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Procedure for the Disposal of Clinical Waste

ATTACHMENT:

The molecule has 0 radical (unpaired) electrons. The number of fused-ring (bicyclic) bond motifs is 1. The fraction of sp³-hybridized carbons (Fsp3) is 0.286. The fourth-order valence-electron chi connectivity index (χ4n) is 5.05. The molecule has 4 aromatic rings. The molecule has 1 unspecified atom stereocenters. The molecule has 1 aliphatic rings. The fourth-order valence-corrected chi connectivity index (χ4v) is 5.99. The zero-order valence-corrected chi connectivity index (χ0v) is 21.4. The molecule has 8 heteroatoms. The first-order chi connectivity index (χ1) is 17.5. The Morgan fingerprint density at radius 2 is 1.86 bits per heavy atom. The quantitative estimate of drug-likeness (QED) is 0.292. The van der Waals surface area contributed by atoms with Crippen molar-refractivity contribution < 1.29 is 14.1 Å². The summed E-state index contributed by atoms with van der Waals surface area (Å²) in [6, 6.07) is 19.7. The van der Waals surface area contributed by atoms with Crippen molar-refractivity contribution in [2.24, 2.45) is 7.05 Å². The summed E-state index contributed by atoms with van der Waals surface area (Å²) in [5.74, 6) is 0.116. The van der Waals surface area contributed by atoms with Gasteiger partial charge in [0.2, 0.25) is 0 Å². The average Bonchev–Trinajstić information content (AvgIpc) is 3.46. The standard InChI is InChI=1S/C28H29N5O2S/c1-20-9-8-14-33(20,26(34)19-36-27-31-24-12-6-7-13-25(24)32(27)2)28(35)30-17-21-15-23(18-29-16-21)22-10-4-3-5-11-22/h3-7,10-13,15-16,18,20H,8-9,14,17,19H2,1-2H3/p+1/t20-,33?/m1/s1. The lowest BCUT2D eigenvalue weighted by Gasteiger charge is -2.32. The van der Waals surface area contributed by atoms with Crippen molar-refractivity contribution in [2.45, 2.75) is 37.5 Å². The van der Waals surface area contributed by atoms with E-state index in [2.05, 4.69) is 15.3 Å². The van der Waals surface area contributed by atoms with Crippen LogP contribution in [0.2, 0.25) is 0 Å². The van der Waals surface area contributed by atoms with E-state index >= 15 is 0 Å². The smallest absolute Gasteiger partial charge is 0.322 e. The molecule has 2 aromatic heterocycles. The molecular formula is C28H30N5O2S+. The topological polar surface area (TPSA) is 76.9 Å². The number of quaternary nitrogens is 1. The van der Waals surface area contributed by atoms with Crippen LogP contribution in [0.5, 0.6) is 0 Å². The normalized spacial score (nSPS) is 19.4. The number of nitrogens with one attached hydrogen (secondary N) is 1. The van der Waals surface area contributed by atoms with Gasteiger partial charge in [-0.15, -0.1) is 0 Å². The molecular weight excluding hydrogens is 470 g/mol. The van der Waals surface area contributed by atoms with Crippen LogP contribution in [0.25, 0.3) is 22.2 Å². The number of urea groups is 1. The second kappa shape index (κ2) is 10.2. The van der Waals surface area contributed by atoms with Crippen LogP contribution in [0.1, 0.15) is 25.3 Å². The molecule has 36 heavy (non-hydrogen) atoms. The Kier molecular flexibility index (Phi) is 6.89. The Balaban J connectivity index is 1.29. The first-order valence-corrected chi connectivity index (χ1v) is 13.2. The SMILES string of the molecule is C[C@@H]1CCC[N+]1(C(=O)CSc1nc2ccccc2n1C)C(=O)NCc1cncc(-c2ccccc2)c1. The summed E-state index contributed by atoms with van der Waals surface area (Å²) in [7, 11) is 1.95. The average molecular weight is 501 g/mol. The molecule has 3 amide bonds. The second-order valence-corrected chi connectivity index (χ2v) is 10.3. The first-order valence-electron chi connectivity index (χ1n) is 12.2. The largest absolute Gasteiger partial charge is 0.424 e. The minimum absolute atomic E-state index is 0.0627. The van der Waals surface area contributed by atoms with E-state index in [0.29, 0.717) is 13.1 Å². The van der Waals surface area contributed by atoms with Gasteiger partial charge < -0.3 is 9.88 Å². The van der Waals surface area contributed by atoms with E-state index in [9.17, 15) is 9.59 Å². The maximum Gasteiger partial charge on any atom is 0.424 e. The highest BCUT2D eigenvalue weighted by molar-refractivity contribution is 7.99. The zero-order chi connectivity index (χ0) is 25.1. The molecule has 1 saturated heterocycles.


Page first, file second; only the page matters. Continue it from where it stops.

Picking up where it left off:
Introduction This document describes the procedure to be followed when any Department at the Royal Veterinary College wishes to dispose of Clinical Waste. The document also gives some guidance on the safe handling and storage of Clinical Waste. Departments must carry out the necessary risk assessments, etc., required by the Control of Substances Hazardous to Health (COSHH) Regulations, as Clinical Waste falls within the scope of these regulations. The Law The Environmental Protection Act imposes a duty of care for waste management which means that waste producers, and all those along the waste chain, have a duty, under the Environmental Protection (Duty of Care) Regulations 1991, to prevent anyone from dealing with their waste illegally; to prevent the escape of waste; to ensure waste is only transferred to an authorised person; and to ensure an accurate description of waste is provided when the waste is transferred and a transfer note is completed. Under the Control of Pollution (Amendment) Act 1989, waste may only be transported by a registered waste carrier. In order to comply with the "duty of care", waste producers should check the carrier's certificate of registration before handing over the waste. Definition of Clinical Waste Clinical Waste is defined in the Controlled Waste Regulations (1992) as: “A. Any waste which consists wholly or partly of human or animal tissue, blood or any other body fluids, excretions, drugs or other pharmaceutical products, swabs or dressings, or syringes, needles or other sharp instruments, being waste which unless rendered safe may prove hazardous to any person coming into contact with it; B. and any other waste arising from medical, nursing, dental, veterinary, pharmaceutical or similar practice, investigation, treatment, care, teaching or research, or the collection of blood for transfusion, being waste which may cause infection to any person coming into contact with it”. This allows for certain types of Clinical Waste to be excluded from this definition provided that it has been made safe, for example by disinfection or autoclaving. However, some wastes cannot easily be rendered safe, or will cause alarm or distress to anyone handling or finding them. It is therefore College policy to treat all Clinical Waste as such, whether it has been rendered safe or not and, with the exception of carcasses suitable for knackers and macerated carcasses, to send all such waste for incineration. Categories of Clinical Waste and its disposal Table 1 lists types of Clinical Waste produced at The Royal Veterinary College and indicates which containers should be used for its disposal. Groups A, B, C, D and E are taken from the Health and Safety Commission's guidance produced by the Health Services Advisory Committee entitled "Safe Disposal of Clinical Waste" (see ref. 1). It categorises Clinical Waste according to its potential risk to health and safety. Groups A, B and C offer the highest risks. Group C can be regarded as the most hazardous because, it includes cultures containing large numbers of pathogenic micro-organisms, while Group E is the lowest, although this waste may be more visually offensive than the others. Perceived Clinical Waste and Bedding from Animal Cages are categories not embraced by the definition of Clinical Waste. However, for the purposes of this document they may be treated as Clinical Waste.